Labour and GCSB

April 15th, 2013 at 10:00 am by David Farrar

There’s some very interesting questions about the passing of the Act in 2003, and whether Labour lied to New Zealanders about what the Act would do, or if they told the truth and allowed the to break the law.

Grant Robertson was Clark’s second most senior advisor, so he may be able to assist!

The GCSB was created in 1977. From the beginning its role has been focused on foreign intelligence, but we have been told that for some decades it has also assisted other agencies ( and Police) with communications intercepts when those agencies have gained warrants authorising them to do so.

In May 2001, Helen Clark introduced the GCSB Bill to give the GCSB legislative backing. Helen Clark said:

In the absence of a legislative framework for GCSB, for example, some have wrongly inferred that the Bureau’s signals intelligence operations target the communications of New Zealand citizens; that the GCSB exists only as an extension of much larger overseas signals intelligence agencies; and that the Bureau’s operations are beyond the scope of Parliamentary scrutiny.

For the record, I reiterate again today that the GCSB does not set out to intercept the communications of New Zealand citizens or permanent residents. Furthermore, reports of the Inspector-General of Intelligence and Security have made it clear that any allegations to the contrary are without foundation. The Inspector-General has reported his judgement that the operations of the GCSB have no adverse or improper impact on the privacy or personal security of New Zealanders.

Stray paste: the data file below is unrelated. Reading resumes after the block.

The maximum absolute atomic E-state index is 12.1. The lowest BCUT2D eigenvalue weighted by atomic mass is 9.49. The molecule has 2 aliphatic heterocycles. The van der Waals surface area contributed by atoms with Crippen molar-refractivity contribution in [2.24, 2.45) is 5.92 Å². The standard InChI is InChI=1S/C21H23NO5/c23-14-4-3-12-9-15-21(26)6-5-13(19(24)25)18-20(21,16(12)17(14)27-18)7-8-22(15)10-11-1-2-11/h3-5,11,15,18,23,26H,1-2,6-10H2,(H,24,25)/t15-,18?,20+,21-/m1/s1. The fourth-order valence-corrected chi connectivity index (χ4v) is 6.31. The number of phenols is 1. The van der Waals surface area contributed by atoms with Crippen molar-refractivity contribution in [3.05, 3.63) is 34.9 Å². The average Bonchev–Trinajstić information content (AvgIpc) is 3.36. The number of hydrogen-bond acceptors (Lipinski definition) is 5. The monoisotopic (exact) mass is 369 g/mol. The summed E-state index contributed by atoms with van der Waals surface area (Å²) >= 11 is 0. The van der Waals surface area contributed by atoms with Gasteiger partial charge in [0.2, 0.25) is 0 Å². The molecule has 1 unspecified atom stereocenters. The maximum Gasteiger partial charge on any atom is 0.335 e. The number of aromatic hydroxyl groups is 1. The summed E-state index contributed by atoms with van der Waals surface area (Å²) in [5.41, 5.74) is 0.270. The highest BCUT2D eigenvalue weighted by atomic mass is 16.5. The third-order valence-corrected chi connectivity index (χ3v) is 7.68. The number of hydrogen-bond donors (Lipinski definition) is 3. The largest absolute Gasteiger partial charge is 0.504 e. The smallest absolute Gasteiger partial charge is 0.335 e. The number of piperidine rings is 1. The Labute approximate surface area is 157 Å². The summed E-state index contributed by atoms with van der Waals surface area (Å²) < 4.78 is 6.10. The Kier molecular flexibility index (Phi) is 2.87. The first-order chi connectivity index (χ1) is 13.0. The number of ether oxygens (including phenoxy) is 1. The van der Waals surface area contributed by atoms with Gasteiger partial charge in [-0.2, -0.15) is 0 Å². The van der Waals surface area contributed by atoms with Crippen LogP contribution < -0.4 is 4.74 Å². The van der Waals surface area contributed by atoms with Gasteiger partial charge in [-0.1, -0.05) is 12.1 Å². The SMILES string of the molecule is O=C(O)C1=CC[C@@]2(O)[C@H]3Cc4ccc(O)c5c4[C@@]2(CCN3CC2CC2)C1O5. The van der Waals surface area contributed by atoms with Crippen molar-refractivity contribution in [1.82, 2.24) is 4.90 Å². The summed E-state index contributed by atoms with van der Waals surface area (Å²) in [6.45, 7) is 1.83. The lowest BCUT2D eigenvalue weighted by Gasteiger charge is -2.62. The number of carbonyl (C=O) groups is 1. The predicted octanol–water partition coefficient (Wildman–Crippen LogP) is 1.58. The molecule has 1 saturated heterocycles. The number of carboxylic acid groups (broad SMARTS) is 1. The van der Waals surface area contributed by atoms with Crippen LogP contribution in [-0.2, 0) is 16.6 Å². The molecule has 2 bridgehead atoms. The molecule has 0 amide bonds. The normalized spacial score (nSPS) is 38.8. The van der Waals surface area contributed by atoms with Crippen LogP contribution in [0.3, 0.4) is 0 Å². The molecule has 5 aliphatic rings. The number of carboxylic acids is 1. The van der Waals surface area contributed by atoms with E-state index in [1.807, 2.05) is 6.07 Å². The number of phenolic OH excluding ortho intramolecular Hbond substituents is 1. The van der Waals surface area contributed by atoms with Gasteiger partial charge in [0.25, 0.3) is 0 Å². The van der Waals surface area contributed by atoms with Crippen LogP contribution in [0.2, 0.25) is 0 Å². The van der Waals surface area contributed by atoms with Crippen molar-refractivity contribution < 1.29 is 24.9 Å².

Now we know that after this law was passed, the GCSB continued to assist the SIS and Police with interceptions – where those agencies had gained a warrant.

This means there can be only two interpretations of what Helen Clark did.

  1. She misled New Zealanders on the GCSB. She knew that the GCSB assisted the SIS with interceptions. She should have said that the GCSB doesn’t intercept communications of NZers, except when acting on behalf of an agency that has gained a warrant to do so. She made a conscious decision not to mention this, and misled Parliament on what the GCSB does, and Parliament voted on a law not aware of what the GCSB does.
  2. She ignored the law. She was aware that the GCSB had traditionally assisted the SIS, and knew the law would stop them being able to do so legally when it involved a NZ resident. But then after the law was passed, she allowed the GCSB to break the law.

My belief is (1). I think Clark misled New Zealand and Parliament by not explicitly mentioning the fact that the GCSB did intercept communications of NZers, when doing so for the SIS who had gained an interception warrant.

I can understand the annoyance of people that the Government had not been explicit that the GCSB prohibition on interception communications from New Zealanders, doesn’t stop them assisting the SIS and Police if they have gained warrants.

The issue going forward is should the GCSB be able to assist the SIS. Labour’s position is, as usual, God knows. The Herald reports:

Labour would consider allowing the GCSB to spy on New Zealanders in limited circumstances but only if that was recommended by a full independent review of intelligence agencies, party leader David Shearer says.